Internet researchers are confronted with an instable object of study, the ephemerality of the object. The question is how to make the medium permanent so we can study it with care? The shape of the archive informs what I can ask the archive.
This perspective on archives is placed within Weltevrede’s research into National Webs. To think nationally with the web might seem counterintuitively at first because dominant ideas of the web are so global. This originates from the 90s idea of Cyberspace which is a universal space with ideas of disembodiment and identity play. Crucially, cyberspace is a place that is disembedded from reality. After 2000 cyberspace was confronted with what Weltevrede calls “the national turn.”
This may be seen in a number of places, probably most familiar is Google.com redirects you to the location you are at, for example Google.nl and you get a totally different result page. Another example is “This video is not available in your country” intellectual property is really dominant in the nationalization of web content. You might also think in the terms of language. English used to be the dominant universal language, there is a lot of clustering happening on the web based on a shared language.
To move to the web archive, the most exhaustive project in the field is the Internet Archive which originates from the cyberspace period (1996.) This can also be seen in how the archive was set up. First of all, the scope of the collection is the “whole” internet which is a very broad collection aim. Secondly, when you look at the interface of the archive, the Wayback Machine, what you immediately notice is that you query it by URL and browse from that point on. It is characterized by browsing instead the current dominant form: searching. The Internet Archive therefor privileges single site histories instead of researching its context.
The Internet Archive emerged from the web company Alexa and Alexa provides all the crawls and donates it to the archive. This means that the selection of sites is based on traffic data. If you have the Alexa toolbar installed every page you visit will be included in the archive. It is a very smart way to start thinking about which pages should be included in the archive. After the Internet Archive in 1996 a number of initiatives emerged with a national focus. The general thought behind that was that national web archives can best serve local wishes and demands and serve the community (researchers, general public) best.
As an example we will look at a Dutch web archive maintained by the Royal Library of the Netherlands, the KB. Before we go into the actual project, let’s get a size of the Dutch web. The .nl domain is the fourth largest country domain with 3.2 million sites, an enormous amount.
How to demarcate the national web
- .nl is the 4th largest country domain
- A second way to look at the national web (.nl is not the whole Dutch web you could argue) we can look at all the domains registered by the Dutch (sidn.nl 2008)
- What do we Dutch people find relevant sites? We can look at the most visited websites as listed by Alexa. We find these sites important through the number of visits.
These are three ways to think of how to define the national web by web means. The definition of the national aspect as used by the Royal Library is. They created a new definition of what is Dutch content.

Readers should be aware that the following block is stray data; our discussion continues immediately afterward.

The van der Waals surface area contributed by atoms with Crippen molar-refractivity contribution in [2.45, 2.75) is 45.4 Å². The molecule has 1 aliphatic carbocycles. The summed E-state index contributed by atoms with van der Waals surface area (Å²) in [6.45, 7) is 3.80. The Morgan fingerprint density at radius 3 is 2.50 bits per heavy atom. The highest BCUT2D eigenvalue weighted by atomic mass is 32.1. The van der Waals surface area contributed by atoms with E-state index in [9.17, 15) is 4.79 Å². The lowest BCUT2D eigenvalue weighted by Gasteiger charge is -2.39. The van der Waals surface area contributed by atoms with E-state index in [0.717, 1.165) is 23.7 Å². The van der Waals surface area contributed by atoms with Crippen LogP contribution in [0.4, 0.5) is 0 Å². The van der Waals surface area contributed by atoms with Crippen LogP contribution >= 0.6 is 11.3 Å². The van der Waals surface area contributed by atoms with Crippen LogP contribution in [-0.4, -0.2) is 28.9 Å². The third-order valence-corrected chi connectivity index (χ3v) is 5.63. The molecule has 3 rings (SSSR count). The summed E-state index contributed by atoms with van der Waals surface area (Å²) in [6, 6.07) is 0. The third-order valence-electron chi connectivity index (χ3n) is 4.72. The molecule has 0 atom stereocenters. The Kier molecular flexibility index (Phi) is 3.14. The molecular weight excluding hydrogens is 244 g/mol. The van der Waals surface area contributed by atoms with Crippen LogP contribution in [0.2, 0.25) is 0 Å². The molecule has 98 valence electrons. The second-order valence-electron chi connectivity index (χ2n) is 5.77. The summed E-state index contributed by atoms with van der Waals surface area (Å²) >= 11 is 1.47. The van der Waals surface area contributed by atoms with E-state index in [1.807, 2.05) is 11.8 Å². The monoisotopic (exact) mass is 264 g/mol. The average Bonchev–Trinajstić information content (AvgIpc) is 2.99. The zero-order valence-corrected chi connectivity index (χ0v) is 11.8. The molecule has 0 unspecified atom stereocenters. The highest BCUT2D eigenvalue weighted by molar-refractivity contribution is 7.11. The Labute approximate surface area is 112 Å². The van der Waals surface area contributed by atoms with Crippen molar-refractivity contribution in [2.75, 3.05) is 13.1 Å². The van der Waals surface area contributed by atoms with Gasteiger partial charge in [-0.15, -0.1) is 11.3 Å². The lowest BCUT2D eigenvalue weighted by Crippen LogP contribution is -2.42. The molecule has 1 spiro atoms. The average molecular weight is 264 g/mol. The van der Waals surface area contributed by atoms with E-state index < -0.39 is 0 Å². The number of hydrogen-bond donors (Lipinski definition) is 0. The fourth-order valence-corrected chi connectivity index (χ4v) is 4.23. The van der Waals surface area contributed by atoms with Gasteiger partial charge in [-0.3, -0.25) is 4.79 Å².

- A: Website in Dutch, registered in the Netherlands
- B: Website in another language, registered in the Netherlands
- C: Website in Dutch, registered in another country
- D: Website in another language, registered in another country, topic aimed at the Netherlands.
All of these options seem technically feasible except for the last one. We cannot technically or automatically define content that is aimed at the Netherlands. It makes it highly unlikely that this Dutch web can be archived. What the Royal Library has done, is leave this definition and manually select sites. They started with 100 sites, it became 400 and now just over a 1000. They archive those sites really well.
As an internet researcher Weltevrede is particularly interested in the dynamics of websites. The contribution she would like to put forward is how else can we approach the object of collection, the Dutch web?
If you start web archiving the most easy and effective method is to follow the possibilities of the medium. You can automate a lot of things and besides that you can also focus on the context and prominence of the website in a particular period. The first point calls attention to the challenge to develop methods that follow the medium to automate the collection process. You could
schedule Google.nl for the query “.nl” because Google takes into account what is relevant, links to a website. These are not only considered relevant by Google but by a large group of people. Hyperlink structures are human acts of association, links die and emerge, what would that information provide us about the context and its network? If you would schedule it over time you could see the relevance of a particular source in a particular period. It would provide context for sources or websites, the born digital.
The final questions are:
- What would the national Web archive look like when the focus is on capturing hyperlinks, search engine results, and other digital objects?
- What aspects besides the digital document are relevant to save and why?
- Can we learn from how born digital devices (e.g. search engines, platforms and recommendation systems) make use of the objects, and if so, how can such uses be repurposed for Web archiving>
Final personal note: The day after this presentation (this morning) my friend and colleague Esther Weltevrede graduated Cum Laude from the University of Amsterdam on her research on Archiving Web Dynamics. She will continue her research on National Webs as a PhD candidate with the Digital Methods Initiative. Congratulations Esther!